Leadership doesn't mean taking a straw poll and then just throwing up your hands. -Jyrinx

        by Sparhawk on Thu Jan 16, 2014 at 02:48:49 PM PST

        [ Parent ]

  •  Great article in The Nation about conditions (4+ / 0-)
    Recommended by:
    ichibon, zapus, BusyinCA, lotlizard

         in these "fulfillment centers."  ☛ The Nation, 12-16-'13

    The free market is not the solution, the free market is the problem.

    by Azazello on Thu Jan 16, 2014 at 04:42:43 PM PST

  •  Walmart: The GREEDIEST Fuckers on the planet (4+ / 0-)
    Recommended by:
    ichibon, Gooserock, zapus, BusyinCA


    "If Wall Street paid a tax on every “game” they run, we would get enough revenue to run the government on." ~ Will Rogers

    by Lefty Coaster on Thu Jan 16, 2014 at 04:46:56 PM PST

  •  Investigate whether Walmart's cost-cutting (1+ / 0-)
    Recommended by:

    caused the subcontractor save money by not using heaters. Walmart is brutal on suppliers and subcontractors. They expect cost cutting with every contract renewal.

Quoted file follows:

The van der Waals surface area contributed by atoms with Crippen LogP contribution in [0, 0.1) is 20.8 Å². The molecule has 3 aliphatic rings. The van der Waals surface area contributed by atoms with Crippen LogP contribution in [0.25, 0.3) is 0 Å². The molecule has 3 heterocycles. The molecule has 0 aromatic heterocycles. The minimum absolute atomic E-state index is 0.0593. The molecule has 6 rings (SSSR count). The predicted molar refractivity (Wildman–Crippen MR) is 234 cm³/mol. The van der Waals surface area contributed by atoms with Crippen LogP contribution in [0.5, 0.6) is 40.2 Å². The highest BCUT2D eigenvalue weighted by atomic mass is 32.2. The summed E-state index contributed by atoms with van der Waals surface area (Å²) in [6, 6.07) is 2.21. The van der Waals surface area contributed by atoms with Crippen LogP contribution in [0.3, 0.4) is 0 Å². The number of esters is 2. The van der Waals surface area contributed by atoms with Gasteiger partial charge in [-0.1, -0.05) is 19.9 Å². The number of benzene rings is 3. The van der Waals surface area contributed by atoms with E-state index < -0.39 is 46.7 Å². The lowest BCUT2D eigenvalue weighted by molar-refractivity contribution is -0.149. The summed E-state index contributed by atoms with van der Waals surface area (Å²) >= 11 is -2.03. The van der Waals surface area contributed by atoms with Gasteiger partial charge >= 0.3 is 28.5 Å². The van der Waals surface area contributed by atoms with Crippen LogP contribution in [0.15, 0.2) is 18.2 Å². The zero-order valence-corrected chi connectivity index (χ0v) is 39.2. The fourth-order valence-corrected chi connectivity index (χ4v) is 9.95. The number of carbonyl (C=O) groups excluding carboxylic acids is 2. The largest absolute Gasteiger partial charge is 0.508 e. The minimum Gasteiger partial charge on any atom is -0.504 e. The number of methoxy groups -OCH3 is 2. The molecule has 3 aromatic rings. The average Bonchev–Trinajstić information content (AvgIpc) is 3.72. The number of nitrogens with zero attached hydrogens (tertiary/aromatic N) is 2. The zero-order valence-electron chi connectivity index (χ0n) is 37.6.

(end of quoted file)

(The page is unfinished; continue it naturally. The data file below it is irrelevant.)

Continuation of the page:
•  This suit is perfect -- it will lead to decisions (2+ / 0-)
    Recommended by:
    Old Sailor, BusyinCA

    that will either let us know if corporations can use subcontractors as slaves, or not.  In any case, there will be case law, and we as employees can judge the corporations by their actions.

    Will they use subcontractors and be known as enemies of the people, or will they treat employees at least as legal entities?

  •  hip hip (1+ / 0-)
    Recommended by:


  •  I am not a lawyer (1+ / 0-)
    Recommended by:
    Old Sailor

    But I am hoping this case can set a precedent protecting us temp employees that do the same job as regulars, for less moneez and less bennez than the regulars we have to deal with on a daily basis.

    Today, the guy next to me said he put 23K in his 401k last year. Holy f^@k. I only made 40k gross last year. Must be nice to be part of the machine.

    And in closing, fuck Wal-Mart.

  •  Can we also look at Amazon's warehouses too, now? (0+ / 0-)

    Amazon and its warehouses are the Walmart of the Web.

    The Dutch kids' chorus Kinderen voor Kinderen wishes all the world's children freedom from hunger, ignorance, and war. ♥ ♥ ♥ Forget Neo — The One is Minori Urakawa

    by lotlizard on Thu Jan 16, 2014 at 10:40:57 PM PST